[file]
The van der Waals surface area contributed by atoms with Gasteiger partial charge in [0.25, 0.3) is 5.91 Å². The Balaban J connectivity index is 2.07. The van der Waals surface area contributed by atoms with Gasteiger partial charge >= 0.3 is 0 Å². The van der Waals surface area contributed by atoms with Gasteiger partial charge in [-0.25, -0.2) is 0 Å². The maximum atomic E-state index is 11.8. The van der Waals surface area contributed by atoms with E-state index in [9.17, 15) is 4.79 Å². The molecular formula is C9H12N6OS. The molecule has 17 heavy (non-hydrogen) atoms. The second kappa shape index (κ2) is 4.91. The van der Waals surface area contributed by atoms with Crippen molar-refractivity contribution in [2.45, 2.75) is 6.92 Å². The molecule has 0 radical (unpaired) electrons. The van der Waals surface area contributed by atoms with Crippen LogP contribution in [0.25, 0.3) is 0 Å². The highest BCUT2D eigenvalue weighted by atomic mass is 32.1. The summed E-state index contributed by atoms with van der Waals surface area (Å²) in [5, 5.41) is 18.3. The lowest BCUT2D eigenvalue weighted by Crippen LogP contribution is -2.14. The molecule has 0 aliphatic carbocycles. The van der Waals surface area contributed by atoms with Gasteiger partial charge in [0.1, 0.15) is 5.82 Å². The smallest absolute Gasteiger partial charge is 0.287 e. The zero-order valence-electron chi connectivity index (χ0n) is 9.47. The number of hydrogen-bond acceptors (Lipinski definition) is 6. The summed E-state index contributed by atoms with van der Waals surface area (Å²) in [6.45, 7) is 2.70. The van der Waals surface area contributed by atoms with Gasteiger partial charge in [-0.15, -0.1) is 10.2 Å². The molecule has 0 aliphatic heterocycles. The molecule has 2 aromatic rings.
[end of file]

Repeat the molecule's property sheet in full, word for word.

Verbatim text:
The van der Waals surface area contributed by atoms with Gasteiger partial charge in [0.25, 0.3) is 5.91 Å². The Balaban J connectivity index is 2.07. The van der Waals surface area contributed by atoms with Gasteiger partial charge >= 0.3 is 0 Å². The van der Waals surface area contributed by atoms with Gasteiger partial charge in [-0.25, -0.2) is 0 Å². The maximum atomic E-state index is 11.8. The van der Waals surface area contributed by atoms with E-state index in [9.17, 15) is 4.79 Å². The molecular formula is C9H12N6OS. The molecule has 17 heavy (non-hydrogen) atoms. The second kappa shape index (κ2) is 4.91. The van der Waals surface area contributed by atoms with Crippen molar-refractivity contribution in [2.45, 2.75) is 6.92 Å². The molecule has 0 radical (unpaired) electrons. The van der Waals surface area contributed by atoms with Crippen LogP contribution in [0.25, 0.3) is 0 Å². The highest BCUT2D eigenvalue weighted by atomic mass is 32.1. The summed E-state index contributed by atoms with van der Waals surface area (Å²) in [5, 5.41) is 18.3. The lowest BCUT2D eigenvalue weighted by Crippen LogP contribution is -2.14. The molecule has 0 aliphatic carbocycles. The van der Waals surface area contributed by atoms with Gasteiger partial charge in [0.1, 0.15) is 5.82 Å². The smallest absolute Gasteiger partial charge is 0.287 e. The zero-order valence-electron chi connectivity index (χ0n) is 9.47. The number of hydrogen-bond acceptors (Lipinski definition) is 6. The summed E-state index contributed by atoms with van der Waals surface area (Å²) in [6.45, 7) is 2.70. The van der Waals surface area contributed by atoms with Gasteiger partial charge in [-0.15, -0.1) is 10.2 Å². The molecule has 0 aliphatic heterocycles. The molecule has 2 aromatic rings.